You prepare a table before me in the presence of my enemies. You anoint my head with oil; my cup overflows.
Surely goodness and love will follow me all the days of my life, and I will dwell in the house of the Lord forever.
The 23rd psalm is one of the most beloved and well known entries in the Psalter. Though many individual verses have become a part of our praise music vocabulary, many people know this psalm by heart in its entirety. There is an appealing promise in these verses that is painted with vibrant and pleasing verbiage that brings an image of the Good Shepherd (John 10:11) cradling and protecting his lambs. He alone will look out for our every need (though not necessarily our every desire.)
In an age of image we have stored in our minds a catalog of green pastures and quiet waters so these words immediately paint with swathes of verdant, lush tropical greens or the deep emerald of a grassy countryside. Quiet waters soothe with their deep blues turning to black as the depth increases and pops and gurgles silence us as we strain to catch the song of the water as it moves by. We miss out on the depth of this verse unless we meditate on unforgiving landscape in which the psalmist sees the work of the shepherd.
The desert of the Middle East is far from the viridescence that our mind shows us as the words are processed in our minds. A dry, khaki, hardened land required extraordinary efforts from the shepherd. Food for the sheep might require movement, the search for water a knowledge of the terrain and the ability to bargain with those who guarded its source. The ewe and ram on their own may stand little chance of survival; dependence on the shepherd is not optional.
Suddenly, the imagery changes to one who walks in the shadow of death. The deep and arid Wadi Qelt might be bright at midday but every other hour of the day fills it with ponderous shadows that might hide evil around each bend or rock. Walking alone in this valley, the walls rising high above, the only escape route would be forward or backward and yet the psalmist voices no fear as the Lord walks alongside him.
Verses 4 and 5 form the core for us in our modern day as they did for Yahweh’s people. Our valley of shadows might be more urban but it holds the same dangers and fears. We will not fear these things though as our Shepherd walks beside us and comforts us. In verse five are presented with the image of the table and the cup, overflowing with good and yet, look carefully at the placement of this table. It is in the midst of our enemies. It is not removed from, guarded from, above, below, or in any way away from our enemies. We will sit with the Shepherd in the presence of our enemies.
You see the Psalmist does not envision an escape from the travails of this world to an eventual dwelling with the Lord in his temple. It is not a psalm of escape. Instead, it is an expression of supreme confidence in the Lord and the knowledge of His intimate presence even as we face trouble and danger in this world. All is for the greater glory of God. Though our pain might be temporary, in the economy of the Good Shepherd it is necessary in the greater picture of His-story. We are blessed in playing our role.
The promise of the 23rd psalm is simple: by following the Good Shepherd we will walk in goodness and love throughout all of our days. It does not mean we will escape the trials and troubles of this world but following the Shepherd will always lead us to better days. No wonder it remains a favorite.
The psalmist turns in the final section of this psalm to the nature of steadfast faith. In the middle segment we encountered the voice of despair as the believer found himself facing travail from every direction. Despite the struggles he knew who would save and redeem him from these challenges. In the closing verses, he praises the Redeemer for the future good that the will bring.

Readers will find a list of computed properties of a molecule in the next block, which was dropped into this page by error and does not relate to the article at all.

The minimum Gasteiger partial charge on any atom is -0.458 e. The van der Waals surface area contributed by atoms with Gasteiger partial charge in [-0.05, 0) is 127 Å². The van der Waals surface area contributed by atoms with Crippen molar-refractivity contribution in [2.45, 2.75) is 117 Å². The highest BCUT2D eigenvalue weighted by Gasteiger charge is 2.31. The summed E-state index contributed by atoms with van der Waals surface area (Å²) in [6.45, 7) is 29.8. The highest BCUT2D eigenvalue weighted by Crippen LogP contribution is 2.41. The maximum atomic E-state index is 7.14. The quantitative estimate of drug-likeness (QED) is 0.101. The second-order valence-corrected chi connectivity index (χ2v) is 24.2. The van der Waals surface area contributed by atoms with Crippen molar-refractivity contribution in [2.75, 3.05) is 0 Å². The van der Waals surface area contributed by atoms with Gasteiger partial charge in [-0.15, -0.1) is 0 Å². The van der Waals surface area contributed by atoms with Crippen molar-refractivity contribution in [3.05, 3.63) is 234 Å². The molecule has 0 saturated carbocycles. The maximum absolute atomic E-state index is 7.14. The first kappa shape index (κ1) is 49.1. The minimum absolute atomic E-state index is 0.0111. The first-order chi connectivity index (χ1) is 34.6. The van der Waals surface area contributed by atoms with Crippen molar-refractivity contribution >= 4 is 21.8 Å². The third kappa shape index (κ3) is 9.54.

I will declare your name to my brothers; in the congregation I will praise you.
You who fear the Lord, praise him! All you descendants of Jacob, honor him! Revere him all you descendants of Israel! (vv 22-23)
Instructive for us is the expansive view that the suffering man proclaims. It is easy to dwell on our personal issues and troubles at the expense of looking outward to others. The Christian must face the possibility that their suffering is for the good of another, either as instruction and example, or to directly benefit them at your expense. A true and deep faith looks beyond today toward the promise of tomorrow and our eternal time with the Lord.
From you comes the theme of my praise in the great assembly; before those who fear you will I fulfill my vows.
The poor will eat and be satisfied; they who seek the Lord will praise him – may your hearts live forever!
All the ends of the earth will remember and turn to the Lord, and all the families of the nations will bow down before him, for dominion belongs to the Lord and he rules over the nations. (vv 25-28)
Faith always look forward.
As we read into the middle section of this psalm (vv 12 – 21) we find a poetic device at work to emphasize the only source of hope for the psalmist, salvation by the Lord. Notice how the dangers bracket the redeemer:
Bulls, Lions, Dogs
Hope in the Redeemer
Dogs, Lions, Bulls
Nearly all of us can identify with the despair of the psalmist as our troubles surround us on all sides, threatening to engulf us. The vicious nature of one’s enemies is on full display; the lions roar their deafening cry while tearing at the flesh, the horns of the bulls glisten red in the light as they snort and bring their enormous bulk closer and closer and, all the while, the snarling dogs snap and dodge, circling around their prey. Their teeth pierce the hands and feet of the besieged as he grows weaker and weaker.
I can count all my bones; people stare and gloat over me. They divide my garments among them and cast lots for my clothing. (vv 17-18)
There is always hope, even if it is not restored in this life. We are children of the Lord and despite our current danger, we will rest in the safety of his hand knowing that our circumstances serve the greater purpose of God.
But you, O Lord, be not far off; O my Strength, come quickly to help me.
Deliver my life from the sword, my precious life from the power of the dogs.
Rescue me from the mouth of the lions; save me from the horns of the wild oxen. (vv 19 – 21)